What are the components parts of sperm?

Spermatic liquid is formed by various secretions which come from the following glands:

a) the testicles: the secretion of the male genital gland contains spermatozoons, which are elongated cells with a long flagellum; they are bathed in a sero-fluid liquid.
b) the seminal vesicles. these organs are reservoirs of spermatozoons and are placed near the prostate gland; they also secrete their own liquid but it does not contain any fertilizing agents.
c) the prostate gland: this secretes a liquid which gives the sperm its creamy texture and characteristic odour.
d) the glands annexed to the urinary tract: Cooper’s or Méry’s glands secrete a stringy liquid and Littré’s glands give off mucous.

These are the origins of the ‘mingled liquids’ which the Qur’an would appear to refer to.

There is, however, more to be said on this subject. When the Qur’an talks of a fertilizing liquid composed of different components, it also informs us that man’s progeny will be maintained by something which may be extracted from this liquid.

This is the meaning of verse 8, sura 32:
“(God) made his progeny from the quintessence of a despised liquid.”

The Arabic word, translated here by the word ‘quintessence’, is sulala. It signifies ‘something which is extracted, the issue of something else, the best part of a thing’. In whatever way it is translated, it refers to a part of a whole.

Fertilization of the egg and reproduction are produced by a cell that is very elongated:

its dimensions are measured in ten thousandths of a millimetre. In normal conditions, only one single cell among several tens of millions produced by a man will actually penetrate the ovule; a large number of them are left behind and never complete the journey which leads from the vagina to the ovule, passing through the uterus and Fallopian tubes. It is therefore an infinitesimally small part of the extract from a liquid whose composition is highly complex which actually fulfills its function.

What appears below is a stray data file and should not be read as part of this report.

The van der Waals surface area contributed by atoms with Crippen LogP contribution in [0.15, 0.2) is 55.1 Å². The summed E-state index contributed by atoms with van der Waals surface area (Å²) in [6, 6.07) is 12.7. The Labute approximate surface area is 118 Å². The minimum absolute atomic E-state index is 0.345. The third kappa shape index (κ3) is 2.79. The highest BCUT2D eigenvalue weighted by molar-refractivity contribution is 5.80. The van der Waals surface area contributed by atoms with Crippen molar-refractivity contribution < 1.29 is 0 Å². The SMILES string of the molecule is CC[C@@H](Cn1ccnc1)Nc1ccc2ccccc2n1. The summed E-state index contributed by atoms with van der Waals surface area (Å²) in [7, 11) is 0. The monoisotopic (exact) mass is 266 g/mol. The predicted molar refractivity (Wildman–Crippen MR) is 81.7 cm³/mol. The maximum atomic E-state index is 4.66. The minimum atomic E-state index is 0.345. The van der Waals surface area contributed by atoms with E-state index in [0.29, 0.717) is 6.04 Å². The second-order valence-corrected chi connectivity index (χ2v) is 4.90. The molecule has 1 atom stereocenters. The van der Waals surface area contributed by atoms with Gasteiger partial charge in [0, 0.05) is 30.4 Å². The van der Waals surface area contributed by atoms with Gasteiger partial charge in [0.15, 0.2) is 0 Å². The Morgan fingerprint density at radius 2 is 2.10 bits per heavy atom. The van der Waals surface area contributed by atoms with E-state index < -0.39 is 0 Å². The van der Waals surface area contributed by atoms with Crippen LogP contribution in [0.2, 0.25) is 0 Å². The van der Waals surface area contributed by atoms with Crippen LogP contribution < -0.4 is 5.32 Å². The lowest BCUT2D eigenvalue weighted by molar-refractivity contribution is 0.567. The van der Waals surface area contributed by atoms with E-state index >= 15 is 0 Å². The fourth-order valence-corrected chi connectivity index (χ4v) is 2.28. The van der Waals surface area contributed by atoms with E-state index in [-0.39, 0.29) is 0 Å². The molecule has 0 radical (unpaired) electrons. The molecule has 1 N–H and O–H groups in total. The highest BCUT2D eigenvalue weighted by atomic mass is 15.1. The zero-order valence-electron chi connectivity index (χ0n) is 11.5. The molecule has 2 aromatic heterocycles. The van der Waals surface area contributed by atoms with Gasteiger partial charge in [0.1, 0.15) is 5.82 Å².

In consequence, it is difficult not to be struck by the agreement between the text of the Qur’an and the scientific knowledge we possess today of these phenomena.

3. The Implantation of the Egg In the Female Genital Organs.
Once the egg has been fertilized in the Fallopian tube it descends to lodge inside the uterus; this is called the ‘implantation of the egg’. The Qur’an names the lodging of the fertilized egg womb:

-sura 22, verse 5:
“We cause whom We[78] will to rest in the womb for an appointed term.”

The implantation of the egg in the uterus (womb) is the result of the development of villosities, veritable elongations of the egg, which, like roots in the soil, draw nourishment from the thickness of the uterus necessary to the egg’s growth. These formations make the egg literally cling to the uterus. This is a discovery of modern times.

The act of clinging is described five different times in the Qur’an. Firstly in verses 1 and 2 of sura 96:
“Read, in the name of thy Lord Who fashioned, Who fashioned man from something which clings.”

‘Something which clings’ is the translation of the word ‘alaq. It is the original meaning of the word. A meaning derived from it, ‘blood clot’, often figures in translation; it is a mistake against which one should guard: man has never passed through the stage of being a ‘blood clot’. The same is true for another translation of this term, ‘adhesion’ which is equally inappropriate. The original sense of ‘something which clings’ corresponds exactly to today’s firmly established reality.

This concept is recalled in four other verses which describe successive transformations from the small quantity of sperm through to the end:

–sura 22, verse 5:
“We have fashioned you from . . . something which clings.”
–sura 23, verse 14:
“We have fashioned the small quantity (of sperm) into something which clings.”
–sura 40, verse 67:
“(God) fashioned you from a small quantity (of sperm), from something which clings.”
-sura 75, verse 37-38:
“Was (man) not a small quantity of sperm which has been poured out? After that he was something which clings; then God fashioned him in due proportion.”

The organ which harbours the pregnancy is qualified in the Qur’an by a word which, as we have seen, is still used in Arabic to signify the uterus. In some suras, it is called a ‘lodging firmly established’ (sura 23, verse 13, quoted above and sura 77, verse 21)

I consider that the existence in the Qur’an of the verse referring to these concepts can have no human explanation on account of the period in which they were formulated.